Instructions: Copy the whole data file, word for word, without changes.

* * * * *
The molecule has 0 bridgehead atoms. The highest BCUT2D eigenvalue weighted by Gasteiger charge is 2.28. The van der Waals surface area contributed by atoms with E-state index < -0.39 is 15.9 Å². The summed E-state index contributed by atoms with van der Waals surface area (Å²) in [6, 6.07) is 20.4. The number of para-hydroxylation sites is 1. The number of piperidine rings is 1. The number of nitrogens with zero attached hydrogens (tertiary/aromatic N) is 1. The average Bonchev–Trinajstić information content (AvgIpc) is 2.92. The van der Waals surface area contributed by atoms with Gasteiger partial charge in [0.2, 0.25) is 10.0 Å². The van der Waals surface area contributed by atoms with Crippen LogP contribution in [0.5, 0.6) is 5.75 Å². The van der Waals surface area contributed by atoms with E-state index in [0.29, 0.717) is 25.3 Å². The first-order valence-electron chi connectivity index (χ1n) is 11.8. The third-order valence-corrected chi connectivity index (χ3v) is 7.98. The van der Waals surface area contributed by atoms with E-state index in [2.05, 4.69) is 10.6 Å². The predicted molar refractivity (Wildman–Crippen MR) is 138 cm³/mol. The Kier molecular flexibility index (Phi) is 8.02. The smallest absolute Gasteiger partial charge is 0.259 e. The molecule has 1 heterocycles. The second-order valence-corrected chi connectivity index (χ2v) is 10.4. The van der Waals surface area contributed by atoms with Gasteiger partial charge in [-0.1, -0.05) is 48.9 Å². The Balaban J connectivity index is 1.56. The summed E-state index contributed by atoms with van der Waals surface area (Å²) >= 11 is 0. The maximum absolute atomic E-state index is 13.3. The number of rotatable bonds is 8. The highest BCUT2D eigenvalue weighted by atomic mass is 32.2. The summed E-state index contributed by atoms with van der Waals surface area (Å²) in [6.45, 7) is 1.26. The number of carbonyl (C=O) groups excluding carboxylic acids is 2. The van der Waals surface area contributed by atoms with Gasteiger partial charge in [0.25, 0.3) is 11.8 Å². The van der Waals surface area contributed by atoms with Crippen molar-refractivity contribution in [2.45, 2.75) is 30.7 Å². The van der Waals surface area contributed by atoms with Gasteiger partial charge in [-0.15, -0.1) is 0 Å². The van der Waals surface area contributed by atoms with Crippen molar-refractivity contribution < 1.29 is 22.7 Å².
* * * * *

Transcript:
The molecule has 0 bridgehead atoms. The highest BCUT2D eigenvalue weighted by Gasteiger charge is 2.28. The van der Waals surface area contributed by atoms with E-state index < -0.39 is 15.9 Å². The summed E-state index contributed by atoms with van der Waals surface area (Å²) in [6, 6.07) is 20.4. The number of para-hydroxylation sites is 1. The number of piperidine rings is 1. The number of nitrogens with zero attached hydrogens (tertiary/aromatic N) is 1. The average Bonchev–Trinajstić information content (AvgIpc) is 2.92. The van der Waals surface area contributed by atoms with Gasteiger partial charge in [0.2, 0.25) is 10.0 Å². The van der Waals surface area contributed by atoms with Crippen LogP contribution in [0.5, 0.6) is 5.75 Å². The van der Waals surface area contributed by atoms with E-state index in [0.29, 0.717) is 25.3 Å². The first-order valence-electron chi connectivity index (χ1n) is 11.8. The third-order valence-corrected chi connectivity index (χ3v) is 7.98. The van der Waals surface area contributed by atoms with E-state index in [2.05, 4.69) is 10.6 Å². The predicted molar refractivity (Wildman–Crippen MR) is 138 cm³/mol. The Kier molecular flexibility index (Phi) is 8.02. The smallest absolute Gasteiger partial charge is 0.259 e. The molecule has 1 heterocycles. The second-order valence-corrected chi connectivity index (χ2v) is 10.4. The van der Waals surface area contributed by atoms with Gasteiger partial charge in [-0.1, -0.05) is 48.9 Å². The Balaban J connectivity index is 1.56. The summed E-state index contributed by atoms with van der Waals surface area (Å²) >= 11 is 0. The maximum absolute atomic E-state index is 13.3. The number of rotatable bonds is 8. The highest BCUT2D eigenvalue weighted by atomic mass is 32.2. The summed E-state index contributed by atoms with van der Waals surface area (Å²) in [6.45, 7) is 1.26. The number of carbonyl (C=O) groups excluding carboxylic acids is 2. The van der Waals surface area contributed by atoms with Gasteiger partial charge in [0.25, 0.3) is 11.8 Å². The van der Waals surface area contributed by atoms with Crippen molar-refractivity contribution in [2.45, 2.75) is 30.7 Å². The van der Waals surface area contributed by atoms with Gasteiger partial charge in [-0.15, -0.1) is 0 Å². The van der Waals surface area contributed by atoms with Crippen molar-refractivity contribution < 1.29 is 22.7 Å².